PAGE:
After this long downhill, my legs have stiffened. I feel my calves, then my quads, then my hamstrings, each in their turn wanting to cramp. Cramping is not an option. Pulling my pedal stroke through ever so slightly differently, I comfort each muscle as it complains.

Now we must climb again, this time to over 6,000 feet. Again, I mark the elevation as we pass from 3,400 upward. Once I pass 5,000 feet, I allow myself to rest and snack again. A park ranger pulls up in his pickup. I consider bumming some water from him. Yes, he’s seen two cyclists on the road. Moose soon swings into view followed by a rider in red. I let Moose rest awhile, and we push on.

The rider in red--
Useful to pace on—Catch him
If only I could.

To climb is to think about climbing. Any ideas that come are short-lived. I try to imprint an unknown flower on my brain so I might identify it later. Wild iris, daisies, black eyed-susans. A red flower I don’t know. I’ve seen its picture in the ranger station at Waterrock Knob and have already forgotten its name. I will look it up this evening and forget again.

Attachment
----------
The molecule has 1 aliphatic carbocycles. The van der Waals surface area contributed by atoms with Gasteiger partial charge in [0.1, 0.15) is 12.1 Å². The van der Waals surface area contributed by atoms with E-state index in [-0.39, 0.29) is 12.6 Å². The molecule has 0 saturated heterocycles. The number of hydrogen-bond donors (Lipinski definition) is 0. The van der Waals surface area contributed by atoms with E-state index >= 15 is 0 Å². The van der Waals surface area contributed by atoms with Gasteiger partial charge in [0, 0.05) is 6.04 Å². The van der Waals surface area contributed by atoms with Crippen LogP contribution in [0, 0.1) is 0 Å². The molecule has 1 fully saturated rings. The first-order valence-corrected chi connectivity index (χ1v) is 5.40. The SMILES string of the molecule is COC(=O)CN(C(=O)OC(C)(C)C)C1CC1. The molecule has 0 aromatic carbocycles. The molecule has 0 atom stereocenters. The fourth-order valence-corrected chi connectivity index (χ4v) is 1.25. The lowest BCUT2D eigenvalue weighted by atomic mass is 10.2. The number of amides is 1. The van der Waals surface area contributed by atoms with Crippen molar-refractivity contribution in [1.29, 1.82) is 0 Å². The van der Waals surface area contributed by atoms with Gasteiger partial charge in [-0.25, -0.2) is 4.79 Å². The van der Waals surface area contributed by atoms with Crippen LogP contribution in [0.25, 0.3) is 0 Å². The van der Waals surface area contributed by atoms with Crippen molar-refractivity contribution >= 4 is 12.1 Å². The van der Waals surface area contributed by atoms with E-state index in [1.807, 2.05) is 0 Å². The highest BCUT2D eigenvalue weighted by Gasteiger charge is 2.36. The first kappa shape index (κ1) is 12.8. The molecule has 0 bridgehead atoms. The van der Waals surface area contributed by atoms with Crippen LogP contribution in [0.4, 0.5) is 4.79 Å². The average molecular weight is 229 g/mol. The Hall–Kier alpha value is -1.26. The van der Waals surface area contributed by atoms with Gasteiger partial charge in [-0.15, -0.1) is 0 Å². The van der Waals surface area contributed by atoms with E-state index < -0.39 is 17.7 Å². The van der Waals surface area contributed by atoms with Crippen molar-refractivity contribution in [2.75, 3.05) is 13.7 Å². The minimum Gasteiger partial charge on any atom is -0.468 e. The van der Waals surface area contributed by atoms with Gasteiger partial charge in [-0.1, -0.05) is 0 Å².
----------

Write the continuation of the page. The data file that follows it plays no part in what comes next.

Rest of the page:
Richard Balsam Overlook, highest point on the Parkway. Our first major goal, the first place we encounter clots of other tourists at an overlook. These others have driven in cars or on motorcycles. Feeling justifiably righteous among them, we lean our bikes against the sign announcing the elevation and make more commemorative pictures.

A boy approaches and asks where we’re headed. Moose answers as he always does, Winchester, Virginia. Had I answered, I would have said, Mt. Pisgah for today. Winchester seems way away just now.